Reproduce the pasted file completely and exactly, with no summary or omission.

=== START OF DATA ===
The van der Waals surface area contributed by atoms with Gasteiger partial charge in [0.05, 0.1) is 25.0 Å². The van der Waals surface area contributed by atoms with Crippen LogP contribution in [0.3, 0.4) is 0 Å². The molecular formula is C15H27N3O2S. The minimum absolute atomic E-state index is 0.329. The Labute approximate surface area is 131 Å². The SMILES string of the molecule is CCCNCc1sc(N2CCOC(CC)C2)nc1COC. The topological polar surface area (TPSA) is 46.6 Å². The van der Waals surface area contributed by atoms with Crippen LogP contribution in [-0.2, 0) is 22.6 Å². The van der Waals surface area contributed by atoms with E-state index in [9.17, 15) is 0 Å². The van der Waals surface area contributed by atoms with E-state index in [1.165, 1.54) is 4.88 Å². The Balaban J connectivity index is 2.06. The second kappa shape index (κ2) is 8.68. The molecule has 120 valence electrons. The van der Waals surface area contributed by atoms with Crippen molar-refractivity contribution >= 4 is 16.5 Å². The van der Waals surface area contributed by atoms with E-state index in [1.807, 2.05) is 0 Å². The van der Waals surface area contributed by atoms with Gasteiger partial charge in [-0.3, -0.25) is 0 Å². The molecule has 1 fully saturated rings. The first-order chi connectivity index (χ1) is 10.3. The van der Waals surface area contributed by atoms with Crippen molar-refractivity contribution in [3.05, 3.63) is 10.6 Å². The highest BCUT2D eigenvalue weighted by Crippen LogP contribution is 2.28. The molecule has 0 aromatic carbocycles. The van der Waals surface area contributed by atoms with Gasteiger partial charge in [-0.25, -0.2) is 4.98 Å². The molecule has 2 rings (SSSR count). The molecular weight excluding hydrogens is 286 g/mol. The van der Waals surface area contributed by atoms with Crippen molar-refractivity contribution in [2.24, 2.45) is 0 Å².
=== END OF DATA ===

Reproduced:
The van der Waals surface area contributed by atoms with Gasteiger partial charge in [0.05, 0.1) is 25.0 Å². The van der Waals surface area contributed by atoms with Crippen LogP contribution in [0.3, 0.4) is 0 Å². The molecular formula is C15H27N3O2S. The minimum absolute atomic E-state index is 0.329. The Labute approximate surface area is 131 Å². The SMILES string of the molecule is CCCNCc1sc(N2CCOC(CC)C2)nc1COC. The topological polar surface area (TPSA) is 46.6 Å². The van der Waals surface area contributed by atoms with Crippen LogP contribution in [-0.2, 0) is 22.6 Å². The van der Waals surface area contributed by atoms with E-state index in [9.17, 15) is 0 Å². The van der Waals surface area contributed by atoms with E-state index in [1.165, 1.54) is 4.88 Å². The Balaban J connectivity index is 2.06. The second kappa shape index (κ2) is 8.68. The molecule has 120 valence electrons. The van der Waals surface area contributed by atoms with Crippen molar-refractivity contribution >= 4 is 16.5 Å². The van der Waals surface area contributed by atoms with E-state index in [1.807, 2.05) is 0 Å². The van der Waals surface area contributed by atoms with Gasteiger partial charge in [-0.3, -0.25) is 0 Å². The molecule has 1 fully saturated rings. The first-order chi connectivity index (χ1) is 10.3. The van der Waals surface area contributed by atoms with Crippen molar-refractivity contribution in [3.05, 3.63) is 10.6 Å². The highest BCUT2D eigenvalue weighted by Crippen LogP contribution is 2.28. The molecule has 0 aromatic carbocycles. The van der Waals surface area contributed by atoms with Gasteiger partial charge in [-0.25, -0.2) is 4.98 Å². The molecule has 2 rings (SSSR count). The molecular weight excluding hydrogens is 286 g/mol. The van der Waals surface area contributed by atoms with Crippen molar-refractivity contribution in [2.24, 2.45) is 0 Å².